Many individuals in Indianapolis suffer financial difficulties from over-used credit cards, medical bills, a sudden loss of income or similar misfortunes. One of the most troubling aspects of being mired in excessive debt is the never-ending stream of collection efforts by a person’s creditors. Bankruptcy offers an escape from being debt ridden, but many people regard this option as something of a personal disgrace.
Understanding the effect of filing a bankruptcy petition may serve to see the redeeming potential in seeking protection from creditors by filing a petition under either Chapter 7 or Chapter 13 of the Bankruptcy Code. Which chapter to choose is beyond the scope of this post, but understanding how the automatic bankruptcy stay operates is something everyone should know.
What is the automatic stay?
When a person files a petition for bankruptcy under either Chapter 7 or Chapter 13, the clerk of the bankruptcy court where the petition is filed must issue a stay order that prevents creditors from taking any further actions to collect a payment from the petitioner. A “stay” is an order from a court that stops, i.e., stays, the actions described in the order. The stay issued by the bankruptcy court is directed at all creditors identified by the debtor in the petition.
The stay prohibits the commencement or continuation of any action to collect a debt from the debtor. The stay does not affect certain civil proceedings, including an action to establish paternity, an action to establish or modify an order for domestic support and actions concerning child custody or visitation and regarding domestic violence. The stay also does not apply to an action to collect income tax or any other form of tax.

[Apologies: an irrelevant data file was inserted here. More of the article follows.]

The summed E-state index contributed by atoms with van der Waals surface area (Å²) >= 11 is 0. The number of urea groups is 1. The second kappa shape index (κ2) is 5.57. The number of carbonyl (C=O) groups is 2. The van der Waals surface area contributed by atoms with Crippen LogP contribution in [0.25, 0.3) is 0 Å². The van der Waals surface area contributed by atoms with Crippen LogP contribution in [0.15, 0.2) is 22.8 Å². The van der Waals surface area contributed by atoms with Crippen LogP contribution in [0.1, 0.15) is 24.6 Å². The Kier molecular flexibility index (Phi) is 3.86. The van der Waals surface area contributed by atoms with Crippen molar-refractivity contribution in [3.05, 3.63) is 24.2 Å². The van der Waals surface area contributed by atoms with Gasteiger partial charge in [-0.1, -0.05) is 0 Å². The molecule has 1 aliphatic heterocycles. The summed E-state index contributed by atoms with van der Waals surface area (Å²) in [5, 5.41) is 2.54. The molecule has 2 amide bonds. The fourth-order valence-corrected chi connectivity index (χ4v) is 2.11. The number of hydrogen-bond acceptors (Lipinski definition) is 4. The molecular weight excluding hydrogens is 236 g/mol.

Lifting the stay
A creditor may file a motion with the bankruptcy court for relief from the stay. If the motion is granted, the stay will not prevent the moving party from taking action to collect the obligation owed by the debtor to that creditor. The stay expires on the date of the final order adjudicating the status of the debtor.
Reaching out to a bankruptcy lawyer
Anyone considering filing a bankruptcy petition should learn as much as possible from a knowledgeable bankruptcy lawyer about the effect of the automatic stay and the exceptions to the federal statute that creates the automatic stay. Filing a bankruptcy petition requires a number of critical decisions, and the advice of a bankruptcy attorney is key to making the proper choices.